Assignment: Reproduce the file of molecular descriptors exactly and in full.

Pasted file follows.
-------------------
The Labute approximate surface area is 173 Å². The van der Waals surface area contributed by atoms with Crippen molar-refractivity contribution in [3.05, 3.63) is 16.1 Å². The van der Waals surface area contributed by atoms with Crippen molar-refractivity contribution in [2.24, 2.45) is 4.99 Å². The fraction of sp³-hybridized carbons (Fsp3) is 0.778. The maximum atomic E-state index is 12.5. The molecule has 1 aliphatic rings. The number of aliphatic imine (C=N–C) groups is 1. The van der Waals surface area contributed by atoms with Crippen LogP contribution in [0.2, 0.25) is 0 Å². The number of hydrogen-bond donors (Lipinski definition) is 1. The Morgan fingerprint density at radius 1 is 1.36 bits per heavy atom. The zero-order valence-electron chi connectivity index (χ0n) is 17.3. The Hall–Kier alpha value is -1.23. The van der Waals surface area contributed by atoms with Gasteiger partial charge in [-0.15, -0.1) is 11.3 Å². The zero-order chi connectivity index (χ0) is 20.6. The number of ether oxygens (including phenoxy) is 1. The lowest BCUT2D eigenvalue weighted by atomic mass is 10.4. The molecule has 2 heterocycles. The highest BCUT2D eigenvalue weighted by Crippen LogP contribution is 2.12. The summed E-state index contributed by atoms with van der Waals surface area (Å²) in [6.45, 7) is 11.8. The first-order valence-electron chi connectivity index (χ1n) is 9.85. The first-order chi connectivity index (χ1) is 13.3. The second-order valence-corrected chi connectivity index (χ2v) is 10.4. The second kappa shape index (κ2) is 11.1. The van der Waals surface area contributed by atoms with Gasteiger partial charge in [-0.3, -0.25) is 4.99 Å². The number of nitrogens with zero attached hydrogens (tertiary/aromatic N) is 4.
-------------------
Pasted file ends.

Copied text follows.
The Labute approximate surface area is 173 Å². The van der Waals surface area contributed by atoms with Crippen molar-refractivity contribution in [3.05, 3.63) is 16.1 Å². The van der Waals surface area contributed by atoms with Crippen molar-refractivity contribution in [2.24, 2.45) is 4.99 Å². The fraction of sp³-hybridized carbons (Fsp3) is 0.778. The maximum atomic E-state index is 12.5. The molecule has 1 aliphatic rings. The number of aliphatic imine (C=N–C) groups is 1. The van der Waals surface area contributed by atoms with Crippen LogP contribution in [0.2, 0.25) is 0 Å². The number of hydrogen-bond donors (Lipinski definition) is 1. The Morgan fingerprint density at radius 1 is 1.36 bits per heavy atom. The zero-order valence-electron chi connectivity index (χ0n) is 17.3. The Hall–Kier alpha value is -1.23. The van der Waals surface area contributed by atoms with Gasteiger partial charge in [-0.15, -0.1) is 11.3 Å². The zero-order chi connectivity index (χ0) is 20.6. The number of ether oxygens (including phenoxy) is 1. The lowest BCUT2D eigenvalue weighted by atomic mass is 10.4. The molecule has 2 heterocycles. The highest BCUT2D eigenvalue weighted by Crippen LogP contribution is 2.12. The summed E-state index contributed by atoms with van der Waals surface area (Å²) in [6.45, 7) is 11.8. The first-order valence-electron chi connectivity index (χ1n) is 9.85. The first-order chi connectivity index (χ1) is 13.3. The second-order valence-corrected chi connectivity index (χ2v) is 10.4. The second kappa shape index (κ2) is 11.1. The van der Waals surface area contributed by atoms with Gasteiger partial charge in [-0.3, -0.25) is 4.99 Å². The number of nitrogens with zero attached hydrogens (tertiary/aromatic N) is 4.